When You Don’t Like Your Patient
by Susan Keane Baker
Research reported in the October 2011 issue of the journal Pain indicates that patients who are rated as likeable by medical professionals tend to have their pain taken more seriously. A briefing about the research in Anesthesiology News summarized that when the professional doesn’t like someone, he or she tends to judge that person’s pain intensity as lower and take the complaint less seriously.
Here are three techniques to help change your attitude when you next encounter a less-than-likeable patient:
1. Observe who in your organization likes the patient. Ask your colleague what he or she does to create rapport with the person and see if you can adopt or adapt the technique.
2. Learn the patient’s story. Mr. Fred Rogers, the television educator believed that “if you know someone’s story, it’s impossible not to like him.”
3. If you don’t have time to learn the patient’s story, try this quick technique to increase your ability to be empathic and decrease your frustration. Simply complete this sentence:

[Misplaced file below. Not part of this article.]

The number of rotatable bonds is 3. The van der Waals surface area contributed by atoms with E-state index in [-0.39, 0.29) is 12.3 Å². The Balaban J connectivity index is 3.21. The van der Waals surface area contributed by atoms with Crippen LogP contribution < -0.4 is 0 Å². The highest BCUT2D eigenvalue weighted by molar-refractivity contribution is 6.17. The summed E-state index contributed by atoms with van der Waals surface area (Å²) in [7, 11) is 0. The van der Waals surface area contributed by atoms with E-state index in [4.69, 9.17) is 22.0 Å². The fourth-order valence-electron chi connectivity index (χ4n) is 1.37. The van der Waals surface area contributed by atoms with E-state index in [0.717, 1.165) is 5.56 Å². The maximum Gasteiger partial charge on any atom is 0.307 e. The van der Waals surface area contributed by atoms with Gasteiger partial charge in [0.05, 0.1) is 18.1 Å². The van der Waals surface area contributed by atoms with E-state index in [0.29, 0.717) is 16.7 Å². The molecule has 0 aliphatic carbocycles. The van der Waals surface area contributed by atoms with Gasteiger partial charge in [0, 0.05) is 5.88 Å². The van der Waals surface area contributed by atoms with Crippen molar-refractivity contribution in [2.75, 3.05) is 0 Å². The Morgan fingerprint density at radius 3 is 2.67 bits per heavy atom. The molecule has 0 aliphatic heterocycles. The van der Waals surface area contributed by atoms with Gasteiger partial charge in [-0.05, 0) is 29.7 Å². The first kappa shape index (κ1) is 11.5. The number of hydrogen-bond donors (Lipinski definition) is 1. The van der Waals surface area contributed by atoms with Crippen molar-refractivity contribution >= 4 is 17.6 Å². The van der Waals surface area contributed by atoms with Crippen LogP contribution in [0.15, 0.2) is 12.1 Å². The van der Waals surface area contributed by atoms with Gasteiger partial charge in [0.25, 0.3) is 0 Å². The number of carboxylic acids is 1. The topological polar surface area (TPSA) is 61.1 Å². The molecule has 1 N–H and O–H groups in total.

I wonder if he is ________, because he is ______________.
I wonder if he is always interrupting me because he is ________.
I wonder if she is flirtatious because she is _________________.
I wonder if he always has to be right because he is ___________.
I wonder if she repeats herself because ____________________.
The beauty of this exercise is that whatever you fill in to complete the sentence is something that seems rational to you. You will feel calmer about the difficult person if you take a moment or two to do this!
Just for fun, watch this video of Mary Maxwell giving an invocation at a dinner for the organization Home Instead. She explains, with humor, why people can be less likeable as they age.